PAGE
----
The severe acute respiratory syndrome coronavirus 2 (SARS-CoV-2) – the virus that causes coronavirus disease 2019 (COVID-19) – is not associated with neuroaxonal damage, according to a new study from researchers in Germany.
Neurological symptoms have been observed in about one-third of coronavirus cases. However, the full extent of the virus’s impact on the brain remains unclear. In the current study, the researchers found that changes in plasma neurofilament light chain (NfL) — a marker of neuroaxonal damage — levels did not correlate with COVID-19–induced neurological symptoms such as loss of smell and taste and headaches.
The researchers write:
Our findings indicate that mild-to-moderate COVID-19 is unlikely to be associated with a clinically relevant degree of neuroaxonal damage, even in those cases associated with neurological symptoms like olfactory and gustatory dysfunction, headache and myalgia.”
The article “The association between SARS-CoV-2 infection and neuronal damage: A population-based nested case-control study” is published on the preprint medRxiv* server.
How they did it
The study consisted of administering a survey measuring antibody levels in people living in Bonn, Germany, from April 24 to June 30, 2020. People who tested positive for SARS-CoV-2 antibodies were labeled cases. Plasma NfL levels were also measured during the survey period and also from samples collected from the same individuals from 2016 to 2019.
In total, there were 22 individuals with positive serological confirmation of a COVID-19 infection. One of the 22 individuals was excluded from the final analysis because of insufficient plasma levels needed to measure NfL levels. The study controls were randomly selected individuals who did not show evidence of antibodies after recovering from SARS-CoV-2.
NfL levels are not correlated with SARS-CoV-2 infection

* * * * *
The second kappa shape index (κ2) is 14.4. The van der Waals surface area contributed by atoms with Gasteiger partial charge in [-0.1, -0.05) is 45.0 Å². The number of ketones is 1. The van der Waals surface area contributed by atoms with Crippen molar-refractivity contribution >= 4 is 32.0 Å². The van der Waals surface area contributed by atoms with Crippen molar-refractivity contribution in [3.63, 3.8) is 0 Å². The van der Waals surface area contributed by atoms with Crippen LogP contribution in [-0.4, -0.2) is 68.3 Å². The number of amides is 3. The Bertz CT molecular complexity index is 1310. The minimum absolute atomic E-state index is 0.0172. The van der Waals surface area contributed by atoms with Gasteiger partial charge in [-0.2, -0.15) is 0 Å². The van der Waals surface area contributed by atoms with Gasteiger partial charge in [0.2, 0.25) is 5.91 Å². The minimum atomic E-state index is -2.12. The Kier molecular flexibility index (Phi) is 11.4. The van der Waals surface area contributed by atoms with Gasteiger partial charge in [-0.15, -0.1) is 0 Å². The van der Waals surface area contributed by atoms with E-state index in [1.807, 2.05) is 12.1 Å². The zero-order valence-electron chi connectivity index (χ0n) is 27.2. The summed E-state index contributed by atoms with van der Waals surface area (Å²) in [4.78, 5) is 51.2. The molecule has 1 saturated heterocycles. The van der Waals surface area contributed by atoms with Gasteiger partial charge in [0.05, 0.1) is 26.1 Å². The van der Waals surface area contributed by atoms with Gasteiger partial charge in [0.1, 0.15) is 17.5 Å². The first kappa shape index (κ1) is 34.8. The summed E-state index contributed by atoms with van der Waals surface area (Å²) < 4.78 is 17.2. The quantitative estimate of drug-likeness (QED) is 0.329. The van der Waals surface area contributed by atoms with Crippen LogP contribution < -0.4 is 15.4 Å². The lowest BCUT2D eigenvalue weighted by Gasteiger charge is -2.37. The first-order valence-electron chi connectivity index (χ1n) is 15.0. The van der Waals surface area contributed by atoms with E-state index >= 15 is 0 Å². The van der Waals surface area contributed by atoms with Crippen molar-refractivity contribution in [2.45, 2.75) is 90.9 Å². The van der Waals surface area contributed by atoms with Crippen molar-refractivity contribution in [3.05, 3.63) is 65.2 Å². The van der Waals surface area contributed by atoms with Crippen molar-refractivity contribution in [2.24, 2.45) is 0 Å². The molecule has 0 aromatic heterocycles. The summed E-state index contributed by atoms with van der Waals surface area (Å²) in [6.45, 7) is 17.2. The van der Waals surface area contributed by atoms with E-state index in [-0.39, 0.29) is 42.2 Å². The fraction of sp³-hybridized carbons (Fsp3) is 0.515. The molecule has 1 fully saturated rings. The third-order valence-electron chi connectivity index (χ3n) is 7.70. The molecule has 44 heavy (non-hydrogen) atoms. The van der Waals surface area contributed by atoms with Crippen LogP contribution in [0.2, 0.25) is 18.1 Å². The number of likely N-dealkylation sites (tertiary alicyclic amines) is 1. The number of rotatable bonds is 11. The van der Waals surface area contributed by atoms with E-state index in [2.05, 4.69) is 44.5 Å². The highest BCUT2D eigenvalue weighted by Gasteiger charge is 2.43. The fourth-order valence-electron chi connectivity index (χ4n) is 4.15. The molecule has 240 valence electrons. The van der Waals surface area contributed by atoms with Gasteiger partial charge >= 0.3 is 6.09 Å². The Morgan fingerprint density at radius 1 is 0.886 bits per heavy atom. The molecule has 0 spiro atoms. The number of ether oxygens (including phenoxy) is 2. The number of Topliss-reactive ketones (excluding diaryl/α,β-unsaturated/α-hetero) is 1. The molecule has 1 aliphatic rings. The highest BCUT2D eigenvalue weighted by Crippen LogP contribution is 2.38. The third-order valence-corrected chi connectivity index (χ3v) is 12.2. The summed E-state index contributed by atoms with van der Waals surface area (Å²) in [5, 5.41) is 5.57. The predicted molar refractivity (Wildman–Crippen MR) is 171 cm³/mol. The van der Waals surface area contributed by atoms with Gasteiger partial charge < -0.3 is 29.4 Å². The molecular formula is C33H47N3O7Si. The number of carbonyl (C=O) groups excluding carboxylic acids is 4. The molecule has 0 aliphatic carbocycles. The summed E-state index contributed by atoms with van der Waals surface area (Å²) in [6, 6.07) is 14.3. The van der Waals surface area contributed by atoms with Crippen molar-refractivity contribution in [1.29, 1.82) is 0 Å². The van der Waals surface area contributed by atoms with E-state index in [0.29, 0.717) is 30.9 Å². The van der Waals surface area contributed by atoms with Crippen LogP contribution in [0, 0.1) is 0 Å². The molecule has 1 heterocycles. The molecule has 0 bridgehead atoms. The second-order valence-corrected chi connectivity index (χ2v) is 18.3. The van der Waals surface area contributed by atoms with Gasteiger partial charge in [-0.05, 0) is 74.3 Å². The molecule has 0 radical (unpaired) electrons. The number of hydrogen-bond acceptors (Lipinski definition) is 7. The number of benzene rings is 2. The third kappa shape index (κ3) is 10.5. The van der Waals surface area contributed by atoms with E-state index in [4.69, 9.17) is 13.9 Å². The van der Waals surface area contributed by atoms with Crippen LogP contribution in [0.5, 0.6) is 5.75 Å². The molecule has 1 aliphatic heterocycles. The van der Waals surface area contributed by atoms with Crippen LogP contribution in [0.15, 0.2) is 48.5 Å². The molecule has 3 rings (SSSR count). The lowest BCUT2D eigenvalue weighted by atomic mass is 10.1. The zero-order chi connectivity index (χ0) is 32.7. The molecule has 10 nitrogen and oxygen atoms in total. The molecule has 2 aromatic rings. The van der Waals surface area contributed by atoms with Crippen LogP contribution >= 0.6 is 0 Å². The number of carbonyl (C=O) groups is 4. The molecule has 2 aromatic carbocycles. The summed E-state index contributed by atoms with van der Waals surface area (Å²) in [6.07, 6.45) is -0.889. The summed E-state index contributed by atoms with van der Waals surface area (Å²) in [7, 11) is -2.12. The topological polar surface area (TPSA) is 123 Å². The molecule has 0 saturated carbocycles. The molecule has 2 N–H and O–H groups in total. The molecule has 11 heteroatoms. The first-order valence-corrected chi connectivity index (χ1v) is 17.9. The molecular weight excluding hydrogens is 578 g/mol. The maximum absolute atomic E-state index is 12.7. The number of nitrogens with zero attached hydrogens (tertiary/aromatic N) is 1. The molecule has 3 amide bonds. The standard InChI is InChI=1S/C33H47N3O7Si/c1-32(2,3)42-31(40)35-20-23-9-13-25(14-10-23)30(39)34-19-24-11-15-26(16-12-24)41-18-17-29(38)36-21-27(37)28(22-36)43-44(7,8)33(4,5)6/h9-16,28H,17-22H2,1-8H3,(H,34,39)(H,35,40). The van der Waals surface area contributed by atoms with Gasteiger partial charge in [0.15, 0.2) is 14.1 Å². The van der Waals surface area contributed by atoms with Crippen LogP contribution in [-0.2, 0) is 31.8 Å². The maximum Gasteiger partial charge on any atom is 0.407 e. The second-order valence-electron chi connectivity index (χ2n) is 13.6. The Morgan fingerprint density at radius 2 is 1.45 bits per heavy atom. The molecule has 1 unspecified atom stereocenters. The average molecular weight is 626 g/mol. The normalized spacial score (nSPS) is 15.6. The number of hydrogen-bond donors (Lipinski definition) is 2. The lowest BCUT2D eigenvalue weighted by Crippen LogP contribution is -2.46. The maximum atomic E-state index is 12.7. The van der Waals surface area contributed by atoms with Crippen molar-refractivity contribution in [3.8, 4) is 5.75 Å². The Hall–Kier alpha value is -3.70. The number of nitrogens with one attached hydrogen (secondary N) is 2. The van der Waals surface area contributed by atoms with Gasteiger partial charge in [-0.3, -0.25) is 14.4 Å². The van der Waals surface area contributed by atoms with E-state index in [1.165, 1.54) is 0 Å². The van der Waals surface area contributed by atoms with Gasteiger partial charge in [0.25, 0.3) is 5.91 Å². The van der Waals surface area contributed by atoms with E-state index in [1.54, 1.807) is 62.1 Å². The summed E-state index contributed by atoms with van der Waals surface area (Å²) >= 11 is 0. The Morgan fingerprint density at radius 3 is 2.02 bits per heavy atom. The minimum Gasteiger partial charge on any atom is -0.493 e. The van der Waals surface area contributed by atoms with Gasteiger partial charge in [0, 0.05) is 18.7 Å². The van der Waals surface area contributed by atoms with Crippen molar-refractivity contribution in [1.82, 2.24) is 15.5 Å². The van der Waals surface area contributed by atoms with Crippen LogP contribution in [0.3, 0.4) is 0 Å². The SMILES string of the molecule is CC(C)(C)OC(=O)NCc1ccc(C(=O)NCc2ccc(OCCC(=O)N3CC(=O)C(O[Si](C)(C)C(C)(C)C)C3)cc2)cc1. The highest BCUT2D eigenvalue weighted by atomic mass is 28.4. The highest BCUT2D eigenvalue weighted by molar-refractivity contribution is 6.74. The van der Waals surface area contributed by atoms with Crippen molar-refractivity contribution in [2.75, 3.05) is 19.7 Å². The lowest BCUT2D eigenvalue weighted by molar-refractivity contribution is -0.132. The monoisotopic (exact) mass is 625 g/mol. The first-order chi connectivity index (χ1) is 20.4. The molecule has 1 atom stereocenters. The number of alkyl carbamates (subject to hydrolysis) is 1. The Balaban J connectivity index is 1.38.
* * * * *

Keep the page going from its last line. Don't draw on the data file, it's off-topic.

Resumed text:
There was no change in NfL levels before and after the pandemic. Self-reported neurological symptoms such as loss of smell or taste, headache, muscle weakness, and fever, did not correlate with altered NfL levels in patients who previously had a SARS-CoV-2 infection.
The results indicate neuroaxonal damage is not associated with SARS-CoV-2 infection.
Given the lack of association, the researchers predict that neuroaxonal damage in hospitalized patients with severe COVID-19 infection may likely come from an indirect viral neuroinvasion. While more research is needed to explore this hypothesis, neuronal injury may be coming from dyshomeostasis and hypercoagulation produced from systemic infection and inflammation.
The study had a small sample size of individuals with serologically confirmed SARS-CoV-2 infection. While the survey confirmed infection, it does not provide information on when the infection occurred and the severity of the illness, which may increase the possibility of neurological effects.
However, the researchers note that NfL has a long half-life of up to a few weeks and samples were collected at the start of the pandemic, making it unlikely they missed any COVID-19–induced increases in NfL levels.
“By implementing a serosurvey with a rigorous multi-tiered testing approach in an ongoing large prospective population-based cohort study, we were able to minimize the risk of false positives and take advantage of existing bio-samples collected before the start of the pandemic.”
medRxiv publishes preliminary scientific reports that are not peer-reviewed and, therefore, should not be regarded as conclusive, guide clinical practice/health-related behavior, or treated as established information.